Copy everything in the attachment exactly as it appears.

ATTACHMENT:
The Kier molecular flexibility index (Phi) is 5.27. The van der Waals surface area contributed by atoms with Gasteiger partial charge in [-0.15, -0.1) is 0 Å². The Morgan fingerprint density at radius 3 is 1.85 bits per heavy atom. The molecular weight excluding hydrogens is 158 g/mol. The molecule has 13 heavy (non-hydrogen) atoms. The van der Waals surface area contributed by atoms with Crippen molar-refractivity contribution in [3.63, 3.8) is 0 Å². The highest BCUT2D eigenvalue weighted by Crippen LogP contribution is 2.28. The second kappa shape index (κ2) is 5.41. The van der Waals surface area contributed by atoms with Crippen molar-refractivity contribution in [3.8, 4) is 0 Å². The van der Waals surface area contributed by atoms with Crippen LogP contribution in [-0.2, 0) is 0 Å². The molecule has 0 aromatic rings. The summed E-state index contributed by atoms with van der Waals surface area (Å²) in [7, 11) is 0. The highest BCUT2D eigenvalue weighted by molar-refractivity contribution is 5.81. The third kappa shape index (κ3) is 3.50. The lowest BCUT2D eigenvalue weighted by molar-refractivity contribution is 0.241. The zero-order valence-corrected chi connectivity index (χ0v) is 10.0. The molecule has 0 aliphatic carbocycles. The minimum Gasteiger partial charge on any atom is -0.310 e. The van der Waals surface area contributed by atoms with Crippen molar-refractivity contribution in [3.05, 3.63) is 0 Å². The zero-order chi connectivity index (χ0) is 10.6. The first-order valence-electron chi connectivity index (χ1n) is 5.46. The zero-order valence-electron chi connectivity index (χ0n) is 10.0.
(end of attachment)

The Kier molecular flexibility index (Phi) is 5.27. The van der Waals surface area contributed by atoms with Gasteiger partial charge in [-0.15, -0.1) is 0 Å². The Morgan fingerprint density at radius 3 is 1.85 bits per heavy atom. The molecular weight excluding hydrogens is 158 g/mol. The molecule has 13 heavy (non-hydrogen) atoms. The van der Waals surface area contributed by atoms with Crippen molar-refractivity contribution in [3.63, 3.8) is 0 Å². The highest BCUT2D eigenvalue weighted by Crippen LogP contribution is 2.28. The second kappa shape index (κ2) is 5.41. The van der Waals surface area contributed by atoms with Crippen molar-refractivity contribution in [3.8, 4) is 0 Å². The van der Waals surface area contributed by atoms with Crippen LogP contribution in [-0.2, 0) is 0 Å². The molecule has 0 aromatic rings. The summed E-state index contributed by atoms with van der Waals surface area (Å²) in [7, 11) is 0. The highest BCUT2D eigenvalue weighted by molar-refractivity contribution is 5.81. The third kappa shape index (κ3) is 3.50. The lowest BCUT2D eigenvalue weighted by molar-refractivity contribution is 0.241. The zero-order valence-corrected chi connectivity index (χ0v) is 10.0. The molecule has 0 aliphatic carbocycles. The minimum Gasteiger partial charge on any atom is -0.310 e. The van der Waals surface area contributed by atoms with Crippen molar-refractivity contribution in [3.05, 3.63) is 0 Å². The zero-order chi connectivity index (χ0) is 10.6. The first-order valence-electron chi connectivity index (χ1n) is 5.46. The zero-order valence-electron chi connectivity index (χ0n) is 10.0.